“Tonight, we renew our resolve that America will never be a socialist country.”
That’s from President Trump’s last State of the Union address. I’m sure many people found it as encouraging as I did, especially in light of surveys indicating that socialism is gaining popularity here in the United States.
And not just at the fringes. One recent Gallup poll showed four out of 10 Americans have a favorable impression of socialism. Almost half — 47 percent — said they would vote for a socialist candidate for president.
But don’t despair just yet. The same poll also revealed that almost two out of every three Americans — 62 percent — say that decisions about the economy should be left up to the free market, not the government. The same holds true when it comes to health care and higher education.
If you know anything about socialism, these results are completely contradictory. It’s obvious that a lot of people who say they favor socialism don’t understand what it is.
I find that somewhat encouraging. Not that so many people don’t understand what socialism is, of course, but that much of its apparent support is based on a misunderstanding. That certainly beats a genuine conviction that socialism is better.
If they understood what socialism is — “a system or condition of society in which the means of production are owned and controlled by the state,” to use Merriam-Webster’s definition — they would realize it’s the antithesis of free enterprise. That it’s the very opposite of freedom.
Many Americans who say they favor socialism clearly are hearing “socialism” and thinking of it instead as a way to fix whatever societal woes are bothering them.
Our attitudes have shifted in a negative way. The American Dream rests on us seeing successful people and thinking, “I can do that, too. I’m free. I’m willing to work hard. I can make it happen for me as well.”
But politicians on the left encourage their fellow Americans to hate the rich and want to punish them. They equate capitalism with greed.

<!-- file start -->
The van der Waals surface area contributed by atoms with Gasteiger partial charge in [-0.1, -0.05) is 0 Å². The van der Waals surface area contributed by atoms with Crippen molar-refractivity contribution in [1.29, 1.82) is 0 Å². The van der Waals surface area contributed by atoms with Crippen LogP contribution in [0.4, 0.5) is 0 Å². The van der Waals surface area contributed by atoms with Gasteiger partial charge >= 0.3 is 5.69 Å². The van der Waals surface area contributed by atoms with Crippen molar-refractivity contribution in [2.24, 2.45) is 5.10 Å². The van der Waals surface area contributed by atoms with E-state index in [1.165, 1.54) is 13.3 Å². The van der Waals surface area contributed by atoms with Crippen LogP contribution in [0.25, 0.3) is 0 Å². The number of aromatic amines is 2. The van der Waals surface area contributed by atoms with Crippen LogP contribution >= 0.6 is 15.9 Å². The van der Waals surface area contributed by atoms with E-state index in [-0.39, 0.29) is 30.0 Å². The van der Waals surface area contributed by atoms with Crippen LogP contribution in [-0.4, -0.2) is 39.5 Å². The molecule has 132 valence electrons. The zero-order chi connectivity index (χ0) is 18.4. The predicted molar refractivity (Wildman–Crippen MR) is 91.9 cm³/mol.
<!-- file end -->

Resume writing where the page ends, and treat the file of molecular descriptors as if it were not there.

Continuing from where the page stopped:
And yet nothing is based more on greed than socialism. Just ask Andy Puzder, the former CEO of CKE Restaurants, the parent company of Carl’s Jr. and Hardee’s.
“If you’re in a capitalist economy, the only way you can succeed is by meeting the needs of other people,” he said in a recent interview. “Socialism, on the other hand, focuses you inward. You’re focused on what you can get.”
The irony is, well, rich.
Mr. Puzder recalled a time when, as a boy, he accompanied his car-dealer father to make a delivery to a wealthy client. He was amazed at the man’s opulent property and asked his dad what the man did for a living. His father said the man was a lawyer who owned a company.
“I can still remember thinking, to this day, ‘A lawyer. I could be a lawyer.’ Now thank God we lived in a country where a working-class kid like me could become a lawyer, and have a chance to eventually become the CEO of an international corporation myself,” Mr. Puzder said.
Today, unfortunately, too many Americans are apt to see an individual like that and assume the worst — that he’s a robber baron who’s exploiting the poor. And opportunistic politicians are all too happy to stoke their envy.
But as Mr. Puzder points out, you can’t succeed in a free society without finding a way to serve your fellow man. You gain only by helping your customers gain.
Socialism is the opposite. You get ahead, Mr. Puzder notes, by “satisfying the needs of the government elites. If you can satisfy the needs of the government elites, in a socialist economy, you can get more.”
That’s why you see well-fed, well-clothed overlords in a socialist economy such as Venezuela. They’re the true robber barons.
You don’t get a better seat on the boat by punching holes under the people sitting in first-class. We’re all in this together. So rather than focus on how to pull those at the top down, let’s focus on how we can join them.
That’s the only way to keep the American Dream from turning into a nightmare.
This piece originally appeared in The Washington Times